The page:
No one is going to get rid of the Senate. It's not going to happen. Get rid of lousy Senators the same way we get rid of lousy Representatives and lousy Presidents. VOTE.

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Response to crickets (Reply #3)

Wed Feb 5, 2020, 05:09 PM

5. Good point.

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Response to crickets (Reply #3)

Wed Feb 5, 2020, 05:13 PM

7. "when relatively honest people hold office, it works"

We need a system that holds up even when dishonest people hold office.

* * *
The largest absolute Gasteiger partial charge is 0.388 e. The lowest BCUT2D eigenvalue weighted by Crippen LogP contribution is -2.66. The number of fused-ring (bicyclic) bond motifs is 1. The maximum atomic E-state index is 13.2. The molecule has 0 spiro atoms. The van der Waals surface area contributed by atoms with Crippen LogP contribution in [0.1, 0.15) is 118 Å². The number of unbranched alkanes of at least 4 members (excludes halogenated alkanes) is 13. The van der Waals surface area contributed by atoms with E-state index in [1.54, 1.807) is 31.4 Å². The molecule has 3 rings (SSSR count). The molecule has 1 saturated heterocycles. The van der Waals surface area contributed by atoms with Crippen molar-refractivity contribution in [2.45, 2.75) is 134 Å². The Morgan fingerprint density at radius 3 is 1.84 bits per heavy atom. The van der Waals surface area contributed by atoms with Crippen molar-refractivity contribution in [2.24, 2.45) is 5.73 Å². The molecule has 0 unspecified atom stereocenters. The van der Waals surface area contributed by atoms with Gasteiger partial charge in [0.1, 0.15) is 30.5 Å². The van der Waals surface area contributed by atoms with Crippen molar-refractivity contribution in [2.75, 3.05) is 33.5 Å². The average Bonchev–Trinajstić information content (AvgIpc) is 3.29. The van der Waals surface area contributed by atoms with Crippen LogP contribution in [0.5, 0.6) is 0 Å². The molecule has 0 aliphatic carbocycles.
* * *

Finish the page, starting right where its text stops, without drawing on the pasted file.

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Response to ecstatic (Original post)

Wed Feb 5, 2020, 05:08 PM

4. And just because he was acquitted ,

Does not mean he is NOT GUILTY.

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Response to ecstatic (Original post)

Wed Feb 5, 2020, 06:34 PM

9. Good night America, how are ya?

You could've been a contender. My SINCERE and PROFOUND apology to the veteran and active people in the Armed Forces and the civilian heroes who have given all to this country only to be spat upon by an illegal administration and 52 .